Miami Stories

54 years have seen dramatic changes

 

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Special to the Miami Herald

Miami became my home in February 1960 when I was based here as a Delta stewardess.

I lived in Miami Springs, on a lake, with three other stewardesses – one from Eastern, one from National, and one from Delta. Other airlines were flourishing at that time, too; there was a large contingent of personnel from Pan American and TWA, as well as a number of South American airlines and Flying Tiger cargo airline.

During that era, we got new expressways that connected the mainland to Miami Beach. And culturally, we had opera. During the ensuing 54 years, I have seen our incredible city grow into a most amazing and iconic location between North and South America.

Back then, we thought we were big city dwellers, but the limits of the “city” at the time only went as far west as eastern Hialeah and the Opa-locka airport. To the south was the University of Miami and U.S. 1 to the Keys. The Palmetto Expressway was originally constructed in the late 1950s and early 1960s, but by the 1970s, various sections of the 16-mile corridor were expanded to six lanes. That connected motorists to the west to places such as the Doral Hotel and Country Club.

As the 1980s began, our community exploded. The Dolphin Expressway connected to the Palmetto, and I-95 and I-75 expanded the breadth of our amazing South Florida locale.

Among the highlights for me were the creation of the Miami City Ballet with the help of Toby Lerner Ansin. The inaugural performance was on Oct. 17, 1986, under the artistic direction of Edward Villella. The New World Symphony was established in 1987, co-founded by Lin and Ted Arison with conductor Michael Tilson Thomas. Bringing the genius of conductor Thomas to our growing Miami venue and securing the Lincoln Theatre on Miami Beach for concerts also elevated the cultural magnificence of our city.

In the late 1980s, the Miami Heat basketball team was founded, and later came the Florida Panthers hockey team. The first Miami Arena was built downtown, and sometimes there were games as many as five nights a week. So many Miami sports fans nearly lived in that arena.

At the same time, the University of Miami was expanding and became an internationally recognized and respected university.

Additionally, we had the Grand Bay Hotel in Coconut Grove. It housed the internationally known “Regine’s” nightclub. Michael Jackson and his entourage occupied the top floors during their stay in 1984 before the late singer’s Orange Bowl Victory Tour concert.

As the city grew, so did the need for broader cultural experience. That paved the way for the construction of the Adrienne Arsht Center for the Performing Arts. A new sports arena also rose downtown, now known as the AmericanAirlines Arena.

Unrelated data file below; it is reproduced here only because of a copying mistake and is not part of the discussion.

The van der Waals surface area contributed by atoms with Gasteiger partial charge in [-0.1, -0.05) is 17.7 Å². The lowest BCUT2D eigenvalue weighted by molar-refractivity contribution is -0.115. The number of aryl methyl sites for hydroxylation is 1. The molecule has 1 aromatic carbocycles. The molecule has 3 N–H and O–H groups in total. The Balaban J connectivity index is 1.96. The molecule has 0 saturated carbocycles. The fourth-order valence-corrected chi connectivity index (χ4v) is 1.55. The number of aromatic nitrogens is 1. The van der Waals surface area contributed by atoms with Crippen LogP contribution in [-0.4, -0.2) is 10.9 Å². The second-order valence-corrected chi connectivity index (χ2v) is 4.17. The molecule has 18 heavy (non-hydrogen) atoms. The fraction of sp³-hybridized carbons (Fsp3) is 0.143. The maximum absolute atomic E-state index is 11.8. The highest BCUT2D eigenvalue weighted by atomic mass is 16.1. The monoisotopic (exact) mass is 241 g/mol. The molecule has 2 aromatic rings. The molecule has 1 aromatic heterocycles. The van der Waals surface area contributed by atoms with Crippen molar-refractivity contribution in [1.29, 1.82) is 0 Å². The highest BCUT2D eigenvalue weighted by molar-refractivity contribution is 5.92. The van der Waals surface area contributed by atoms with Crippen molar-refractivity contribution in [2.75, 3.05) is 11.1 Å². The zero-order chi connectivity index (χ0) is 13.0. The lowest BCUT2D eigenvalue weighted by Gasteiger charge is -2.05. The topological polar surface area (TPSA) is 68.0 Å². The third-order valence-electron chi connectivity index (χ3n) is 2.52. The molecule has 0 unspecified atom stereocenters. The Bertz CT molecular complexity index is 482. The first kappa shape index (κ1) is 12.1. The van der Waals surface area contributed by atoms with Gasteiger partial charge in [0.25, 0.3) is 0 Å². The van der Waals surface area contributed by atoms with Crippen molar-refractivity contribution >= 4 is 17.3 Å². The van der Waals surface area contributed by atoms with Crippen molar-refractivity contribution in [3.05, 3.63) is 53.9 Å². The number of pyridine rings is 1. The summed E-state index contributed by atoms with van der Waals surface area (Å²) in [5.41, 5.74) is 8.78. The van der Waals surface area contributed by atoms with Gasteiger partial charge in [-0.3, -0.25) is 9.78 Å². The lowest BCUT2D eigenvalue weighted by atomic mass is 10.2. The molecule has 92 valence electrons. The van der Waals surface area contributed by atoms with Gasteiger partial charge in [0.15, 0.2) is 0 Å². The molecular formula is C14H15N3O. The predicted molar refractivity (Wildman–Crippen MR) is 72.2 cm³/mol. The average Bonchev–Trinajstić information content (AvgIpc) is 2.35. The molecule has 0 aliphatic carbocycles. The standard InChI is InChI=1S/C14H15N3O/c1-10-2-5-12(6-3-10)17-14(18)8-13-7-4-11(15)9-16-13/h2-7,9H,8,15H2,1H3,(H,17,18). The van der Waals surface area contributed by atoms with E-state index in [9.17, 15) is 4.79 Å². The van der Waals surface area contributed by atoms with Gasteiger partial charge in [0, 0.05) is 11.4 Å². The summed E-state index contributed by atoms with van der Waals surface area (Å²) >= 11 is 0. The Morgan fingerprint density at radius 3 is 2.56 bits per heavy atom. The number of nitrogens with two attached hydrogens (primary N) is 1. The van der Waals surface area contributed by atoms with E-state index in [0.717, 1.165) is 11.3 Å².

Major shopping facilities were opening everywhere, although the Bal Harbour Shops, which officially opened in 1965, continued to grow throughout the next three decades and it is still known as a high-end spot to shop.

Miami Beach and South Beach began to blossom in the late 1980s. Before that, many hotel pools were green with algae and doors leading out to the beach were boarded up.

South Beach had many unique stages of growth and attracted flocks of Europeans, South Americans and celebrities. New nightclubs were springing up weekly. During that time, there was also the Miami-Dade Cultural Center with the Historical Museum of Southern Florida and the Miami Art Museum, which was relocated downtown from its original Bayfront Park site.

In more recent years, Miami and Miami Beach also became home to Art Basel, the internationally acclaimed art fair. With the Art Basel venue here, art sophistication exploded and very positively impacted our South Florida environment.

We now have the Perez Art Museum Miami (PAMM), which opened in December on the same weekend as Art Basel. Coming soon to the Museum Park is the anticipated opening in 2015 of the Patricia and Phillip Frost Museum of Science and planetarium.

When I look out my windows at our incredible city, I marvel at what Miami has become. It is now a destination for people from all over the globe. Still underway is the continuing expansion of the Miami Design District as well as significant additions at Mary Brickell Village.

I have been living and working as an interior designer in our great city for these past decades, creating residences of some of Miami’s most interesting, accomplished and extraordinary families. The progress makes me so appreciative of all who have dreamed, struggled and created what this amazing Florida community is today. I feel so privileged to have passed this way during these times.

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